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Sponges, condoms, douches—all these contemporary methods existed in more primitive forms in the 19th century. The Dittrick Museum includes a selection of more than 1,100 of these historical birth control items, which started as a collection of 650 objects donated to the museum in 2004 by a pharmaceutical president: a graphite sketch of an enema or douche for a catalog, a yellow “sanitary sponge” packaged neatly in gauze, condoms made of animal membranes, metal “Dumas caps,” which were basically diaphragms (although these were all the rage in Europe, they were difficult to find in America at this time). Many went right for the back garden and made teas, using herbs like pennyroyal, tansy, and ergot.

Some of these methods, said Drucker, could be concocted and implemented at home (she emphasized that they should not be tried at home). But some had to be purchased. Although some companies like Colgate risked Comstockian ire by manufacturing contraceptives alongside their more legal products, overall, the vice laws made this the golden age of small-scale, black-market birth control, argues Tone. Besides Sarah Chase, Tone writes about one Harriet Losey of Kentucky who sold her contraceptives as “Madame Zelaski,” and Antoinette Hon, a Polish immigrant who sold a douching powder of boric acid, alum, and zinc sulfate under the moniker “Mrs. Hon.” Tone writes that the stigma already surrounding contraception granted some women the opportunity to become entrepreneurs at a time when other fields shut them out. Additionally, women’s existing knowledge of household cleaners and products helped them to concoct and market remedies based on these chemicals.

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This isn’t to say that everybody had access to such products. An average middle class white high school graduate in, say, Chicago in 1885 might not have had the language or resources to ask a doctor for birth control or to seek out these devices herself, said Drucker (less is known about the southern and eastern European immigrants moving to America at this time, and practices among formerly enslaved women differed from their white counterparts). But people who had the knowledge and wherewithal to seek out birth control knew how to crack the code. That’s the second piece of the puzzle besides whisper networks: coded language designed to thwart the censors. Every day, across the nation, ads for abortion and birth control appeared in newspapers. Readers just had to know what to look for. “Women had to get creative” about how to get that information out, said Rendina. It was “restoring the menses,” not an abortion. It was “getting rid of a blockage,” or “cleansing the uterus. They came up with all these ridiculous euphemisms.”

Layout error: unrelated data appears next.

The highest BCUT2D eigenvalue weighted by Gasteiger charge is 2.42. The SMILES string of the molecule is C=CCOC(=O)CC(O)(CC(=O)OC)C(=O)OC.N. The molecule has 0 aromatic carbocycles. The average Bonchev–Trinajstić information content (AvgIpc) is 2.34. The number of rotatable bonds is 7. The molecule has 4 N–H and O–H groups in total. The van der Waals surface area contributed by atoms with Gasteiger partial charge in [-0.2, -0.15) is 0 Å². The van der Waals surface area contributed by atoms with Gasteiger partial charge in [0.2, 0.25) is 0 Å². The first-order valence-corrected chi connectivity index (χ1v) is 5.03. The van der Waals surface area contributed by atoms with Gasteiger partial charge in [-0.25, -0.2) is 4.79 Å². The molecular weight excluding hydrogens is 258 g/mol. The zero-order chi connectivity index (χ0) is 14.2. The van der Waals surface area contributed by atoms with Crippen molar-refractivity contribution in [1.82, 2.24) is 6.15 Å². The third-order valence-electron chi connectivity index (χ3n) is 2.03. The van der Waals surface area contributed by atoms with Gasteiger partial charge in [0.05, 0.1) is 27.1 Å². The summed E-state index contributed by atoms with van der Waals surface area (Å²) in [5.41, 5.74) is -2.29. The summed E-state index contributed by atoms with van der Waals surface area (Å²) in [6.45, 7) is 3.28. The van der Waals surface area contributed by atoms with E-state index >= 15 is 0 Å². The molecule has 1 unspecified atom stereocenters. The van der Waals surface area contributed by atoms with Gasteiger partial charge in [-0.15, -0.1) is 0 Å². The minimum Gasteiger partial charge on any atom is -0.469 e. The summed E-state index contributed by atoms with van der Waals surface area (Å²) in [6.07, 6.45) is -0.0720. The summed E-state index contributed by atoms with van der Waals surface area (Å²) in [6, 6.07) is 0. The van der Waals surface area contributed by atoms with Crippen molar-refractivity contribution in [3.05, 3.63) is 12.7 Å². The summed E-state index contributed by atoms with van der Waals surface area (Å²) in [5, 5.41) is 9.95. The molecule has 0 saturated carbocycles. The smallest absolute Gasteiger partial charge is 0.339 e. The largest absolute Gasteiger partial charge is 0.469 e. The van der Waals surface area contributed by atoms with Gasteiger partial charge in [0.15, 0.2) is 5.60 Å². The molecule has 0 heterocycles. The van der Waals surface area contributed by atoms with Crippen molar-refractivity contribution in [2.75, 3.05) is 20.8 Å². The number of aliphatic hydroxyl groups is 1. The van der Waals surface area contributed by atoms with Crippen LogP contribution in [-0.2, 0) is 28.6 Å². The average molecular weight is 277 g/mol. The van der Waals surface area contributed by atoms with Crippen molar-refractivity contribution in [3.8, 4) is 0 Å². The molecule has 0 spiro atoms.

A perusal of newspapers from this period shows advertisements for “Mother’s helper” or “Portuguese female pills,” medicine for those “laboring under the suppression of their natural illness,” “renovating pills from Germany” and the like.

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Even the law didn’t always do what Comstock hoped in preventing the sale of these devices. Famed abortionist Madame Restell, whose advertisements promised “preventative powders” to “the married ladies,” committed suicide in 1878 following criminal charges under the Comstock laws. But Sarah Chase, the lecturer and birth control entrepreneur who fell prey to a Comstock sting operation, was never convicted. She was arrested five more times before the turn of the century and only served jail time once, because a patient died from an abortion.

As Tone writes, “a law did not necessarily work the fundamental change its proponents desired.” Comstock wanted to stop the dissemination of “obscene” materials and the sale of birth control. He failed, though it would take nearly a century before the birth control prohibitions in the Comstock laws were nullified.

“People never, ever, ever stopped using birth control or abortion,” said Thompson. “All the Comstock laws did was push that advice and information underground and codify the whisper network in a bad way, and I think we’re going to see a revival of that with these abortion bans, let alone the actual overturning of Roe. The key takeaway is pregnant people have always had abortions, have always used birth control. It’s not going to go away just because you make a law.”